About a week after I moved to North Carolina, I drove past a beautiful lake called Rhodes Pond. I was told it is private but has really good fishing. That was 6 years ago. About a month back I heard that the state owned it now and that it is free to fish. So, last Friday, since I already had an errand on that side of town, I decided to try it out. Before going, I googled Rhodes Pond to see if I could learn anything useful to help out with fishing there. But there is absolutely no new information. The most recent info I could find at all, was about the dam and dated to 2007, completely unhelpful to a fisherman. So I’m writing this post about my experience just so there will be something useful as a guide for others.
Time & Conditions: We fished there on a hot day in mid-May. It was the hottest day of the year so far. The morning began heavily overcast, threatening rain, but became only partly cloudy and about 93° before we left. We arrived about 9:00 am and left at 1:00 pm.
The Lake: I kept reading the Rhodes pond is a “black water” lake, but I don’t know what that means. (Although the water is very dark, so maybe that’s all it means) It is an impound of the Black River and it is 461 acres. (Here are the coordinates for use in your GPS or with Google Earth35.2293, -78.6517) It has an excellent ramp, as good as any lake I know of that is limited to non-gas motors. The lake is divided into two sections by a long peninsula. The part with the ramp is unfishable because of the weeds. Maybe I just don’t know how to fish in weeds, but that entire half of the lake has weeds growing up to within a foot of the top. Not one cast came back clean for me. (Much like Smith Lake on Ft. Bragg)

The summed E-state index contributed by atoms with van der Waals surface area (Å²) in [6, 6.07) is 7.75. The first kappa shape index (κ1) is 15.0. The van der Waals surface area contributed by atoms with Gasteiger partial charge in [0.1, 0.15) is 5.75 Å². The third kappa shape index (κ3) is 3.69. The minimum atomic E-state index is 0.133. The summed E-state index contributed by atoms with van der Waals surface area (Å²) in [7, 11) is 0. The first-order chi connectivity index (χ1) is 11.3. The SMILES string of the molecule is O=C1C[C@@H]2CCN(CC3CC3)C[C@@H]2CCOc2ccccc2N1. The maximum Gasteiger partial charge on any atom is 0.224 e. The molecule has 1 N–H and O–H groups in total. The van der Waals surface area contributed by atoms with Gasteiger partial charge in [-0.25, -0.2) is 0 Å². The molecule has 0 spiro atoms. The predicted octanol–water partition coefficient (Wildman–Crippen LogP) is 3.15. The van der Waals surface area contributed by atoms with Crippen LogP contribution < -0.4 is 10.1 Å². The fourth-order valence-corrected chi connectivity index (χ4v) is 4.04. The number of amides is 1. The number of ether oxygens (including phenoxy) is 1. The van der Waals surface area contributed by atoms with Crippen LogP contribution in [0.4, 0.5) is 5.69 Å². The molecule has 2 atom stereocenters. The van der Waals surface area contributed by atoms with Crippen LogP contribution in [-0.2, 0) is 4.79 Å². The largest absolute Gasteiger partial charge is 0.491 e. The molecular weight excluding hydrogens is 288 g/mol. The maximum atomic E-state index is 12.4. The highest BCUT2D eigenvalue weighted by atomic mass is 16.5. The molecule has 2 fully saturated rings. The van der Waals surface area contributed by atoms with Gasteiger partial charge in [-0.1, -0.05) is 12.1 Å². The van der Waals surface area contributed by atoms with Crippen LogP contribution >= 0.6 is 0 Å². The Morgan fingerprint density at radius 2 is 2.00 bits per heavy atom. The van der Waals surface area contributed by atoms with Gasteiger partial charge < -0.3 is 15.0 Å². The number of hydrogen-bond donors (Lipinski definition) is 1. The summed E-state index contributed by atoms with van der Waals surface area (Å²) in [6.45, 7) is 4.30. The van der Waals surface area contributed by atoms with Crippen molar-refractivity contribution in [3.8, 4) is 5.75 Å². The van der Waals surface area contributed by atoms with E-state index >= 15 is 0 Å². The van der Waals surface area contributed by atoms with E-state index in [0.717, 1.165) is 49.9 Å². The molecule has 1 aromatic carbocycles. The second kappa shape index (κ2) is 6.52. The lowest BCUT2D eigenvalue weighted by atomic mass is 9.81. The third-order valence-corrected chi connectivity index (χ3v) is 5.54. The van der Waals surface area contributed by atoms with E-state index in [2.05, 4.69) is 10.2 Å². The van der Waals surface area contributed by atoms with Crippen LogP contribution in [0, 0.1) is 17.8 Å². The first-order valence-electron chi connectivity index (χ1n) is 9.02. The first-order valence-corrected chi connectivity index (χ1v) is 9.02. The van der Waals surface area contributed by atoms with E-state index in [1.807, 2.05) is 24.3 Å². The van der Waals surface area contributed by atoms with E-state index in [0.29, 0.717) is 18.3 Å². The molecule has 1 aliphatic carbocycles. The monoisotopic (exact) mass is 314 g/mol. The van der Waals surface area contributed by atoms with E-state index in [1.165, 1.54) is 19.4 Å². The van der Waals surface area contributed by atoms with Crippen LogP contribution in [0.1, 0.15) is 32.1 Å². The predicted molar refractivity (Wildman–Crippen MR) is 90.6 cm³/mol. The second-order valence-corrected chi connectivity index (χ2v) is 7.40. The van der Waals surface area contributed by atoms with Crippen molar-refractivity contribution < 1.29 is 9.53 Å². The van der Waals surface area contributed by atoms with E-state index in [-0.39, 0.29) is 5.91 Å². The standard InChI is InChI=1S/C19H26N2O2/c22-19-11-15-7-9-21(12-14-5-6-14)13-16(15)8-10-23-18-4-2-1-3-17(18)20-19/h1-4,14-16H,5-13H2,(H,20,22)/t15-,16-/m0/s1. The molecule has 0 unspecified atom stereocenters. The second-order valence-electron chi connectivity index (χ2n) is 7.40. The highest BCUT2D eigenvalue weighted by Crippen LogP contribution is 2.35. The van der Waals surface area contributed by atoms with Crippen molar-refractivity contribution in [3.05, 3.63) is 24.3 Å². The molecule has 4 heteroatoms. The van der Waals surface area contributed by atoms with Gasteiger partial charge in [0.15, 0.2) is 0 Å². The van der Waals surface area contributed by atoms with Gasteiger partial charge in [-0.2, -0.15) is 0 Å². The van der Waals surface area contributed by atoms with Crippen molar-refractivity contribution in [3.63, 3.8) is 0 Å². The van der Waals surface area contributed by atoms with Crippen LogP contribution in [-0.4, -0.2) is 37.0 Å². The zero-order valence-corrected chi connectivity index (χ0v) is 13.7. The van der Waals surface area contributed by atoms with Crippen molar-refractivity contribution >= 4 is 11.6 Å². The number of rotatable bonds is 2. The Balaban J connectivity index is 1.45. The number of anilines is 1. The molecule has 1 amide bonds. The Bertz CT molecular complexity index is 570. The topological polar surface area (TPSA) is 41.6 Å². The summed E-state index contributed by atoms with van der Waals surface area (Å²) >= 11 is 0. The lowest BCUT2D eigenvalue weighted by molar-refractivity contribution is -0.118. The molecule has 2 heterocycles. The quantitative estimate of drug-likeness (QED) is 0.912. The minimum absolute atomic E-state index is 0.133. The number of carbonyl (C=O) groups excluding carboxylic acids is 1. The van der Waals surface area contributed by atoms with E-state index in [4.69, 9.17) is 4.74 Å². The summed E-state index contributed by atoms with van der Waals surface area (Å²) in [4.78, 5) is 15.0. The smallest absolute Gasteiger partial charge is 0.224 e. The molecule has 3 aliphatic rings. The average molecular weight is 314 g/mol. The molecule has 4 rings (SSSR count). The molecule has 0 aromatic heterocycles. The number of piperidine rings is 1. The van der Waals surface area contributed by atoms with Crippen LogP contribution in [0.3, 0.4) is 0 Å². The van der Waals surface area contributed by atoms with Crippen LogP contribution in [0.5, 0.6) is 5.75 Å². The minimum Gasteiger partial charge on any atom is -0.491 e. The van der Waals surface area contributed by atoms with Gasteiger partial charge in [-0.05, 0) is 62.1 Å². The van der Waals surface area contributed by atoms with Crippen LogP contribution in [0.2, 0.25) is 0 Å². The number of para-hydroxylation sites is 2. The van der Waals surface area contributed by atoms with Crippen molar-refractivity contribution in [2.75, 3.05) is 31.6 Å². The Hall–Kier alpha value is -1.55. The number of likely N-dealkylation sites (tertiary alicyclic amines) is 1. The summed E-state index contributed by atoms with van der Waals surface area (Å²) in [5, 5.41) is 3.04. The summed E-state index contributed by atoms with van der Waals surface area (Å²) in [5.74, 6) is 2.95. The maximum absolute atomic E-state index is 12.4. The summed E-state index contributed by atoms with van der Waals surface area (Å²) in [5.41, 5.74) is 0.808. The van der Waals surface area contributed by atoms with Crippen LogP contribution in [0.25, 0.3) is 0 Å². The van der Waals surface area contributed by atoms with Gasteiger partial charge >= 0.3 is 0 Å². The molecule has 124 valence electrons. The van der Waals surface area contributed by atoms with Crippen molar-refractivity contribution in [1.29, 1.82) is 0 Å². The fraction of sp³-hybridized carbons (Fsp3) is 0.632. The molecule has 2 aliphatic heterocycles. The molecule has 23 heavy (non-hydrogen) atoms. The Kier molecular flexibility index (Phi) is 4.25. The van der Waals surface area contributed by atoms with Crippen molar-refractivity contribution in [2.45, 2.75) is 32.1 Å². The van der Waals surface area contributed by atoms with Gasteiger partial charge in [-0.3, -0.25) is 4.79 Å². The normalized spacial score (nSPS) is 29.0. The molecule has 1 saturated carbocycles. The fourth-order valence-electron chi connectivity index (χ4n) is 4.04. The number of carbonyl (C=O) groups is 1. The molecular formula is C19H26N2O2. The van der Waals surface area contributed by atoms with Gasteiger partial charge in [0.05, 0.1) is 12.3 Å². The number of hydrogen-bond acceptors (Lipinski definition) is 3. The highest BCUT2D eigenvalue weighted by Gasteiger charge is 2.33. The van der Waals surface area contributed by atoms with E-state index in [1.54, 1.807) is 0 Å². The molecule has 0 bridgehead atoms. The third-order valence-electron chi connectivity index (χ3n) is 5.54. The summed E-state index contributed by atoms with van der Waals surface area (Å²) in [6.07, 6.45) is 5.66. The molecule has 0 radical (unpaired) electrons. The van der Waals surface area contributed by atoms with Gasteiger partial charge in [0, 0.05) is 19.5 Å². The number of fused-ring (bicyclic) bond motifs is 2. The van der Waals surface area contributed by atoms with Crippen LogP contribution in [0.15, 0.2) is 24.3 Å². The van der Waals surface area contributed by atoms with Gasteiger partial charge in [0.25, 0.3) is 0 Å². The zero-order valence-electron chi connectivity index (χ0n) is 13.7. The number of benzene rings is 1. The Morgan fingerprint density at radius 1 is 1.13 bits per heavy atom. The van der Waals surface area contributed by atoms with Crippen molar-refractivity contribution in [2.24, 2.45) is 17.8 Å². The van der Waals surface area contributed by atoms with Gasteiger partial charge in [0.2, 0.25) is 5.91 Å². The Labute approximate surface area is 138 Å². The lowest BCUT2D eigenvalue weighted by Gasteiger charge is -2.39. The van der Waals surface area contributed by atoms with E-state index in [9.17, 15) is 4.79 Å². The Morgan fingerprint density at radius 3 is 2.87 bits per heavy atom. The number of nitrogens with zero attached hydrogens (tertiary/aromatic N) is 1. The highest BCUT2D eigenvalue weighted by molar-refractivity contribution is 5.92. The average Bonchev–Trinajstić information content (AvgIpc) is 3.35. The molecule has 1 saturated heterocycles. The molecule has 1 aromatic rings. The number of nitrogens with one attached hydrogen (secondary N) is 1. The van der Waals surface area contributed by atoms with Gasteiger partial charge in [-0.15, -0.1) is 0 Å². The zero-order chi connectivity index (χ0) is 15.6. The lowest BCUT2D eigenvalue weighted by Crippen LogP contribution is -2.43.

On the other side of the lake the water is quite clear. There are cypress trees scattered in the main lake, fields of lily pads and dollar pads around the edges, and a forest of cypress trees inside the pads.
The fishing: Uhhh…there’s probably fish in there…maybe. For such a beautiful lake with limitless cover, Neither me nor my co-angler got as much as a bite. I fished my 2 standby baits, a Rapala super shad-rap (because I mostly fish shallow-water lakes), and a spinner. I even threw a 4” tube around some of the Cypress trees. Jack fished red worms trying to catch a bluegill. There was one other boat on the lake but I couldn’t say if they caught anything. And there were 2 people fishing from the levee in the other side of the spillway. One of them said he had 8 crappie.
My final verdict: I don’t know of a more beautiful lake anywhere. But I’m also not smart enough to fish it. Too much backwater, too many weeds, too many pads and too much cover. I would have settled for a grinnel. If anyone reads this that had luck, let me know in the comments how you caught em.
After writing an entire article about Rhodes Pond does that make me a Rhode's [pond] Scholar?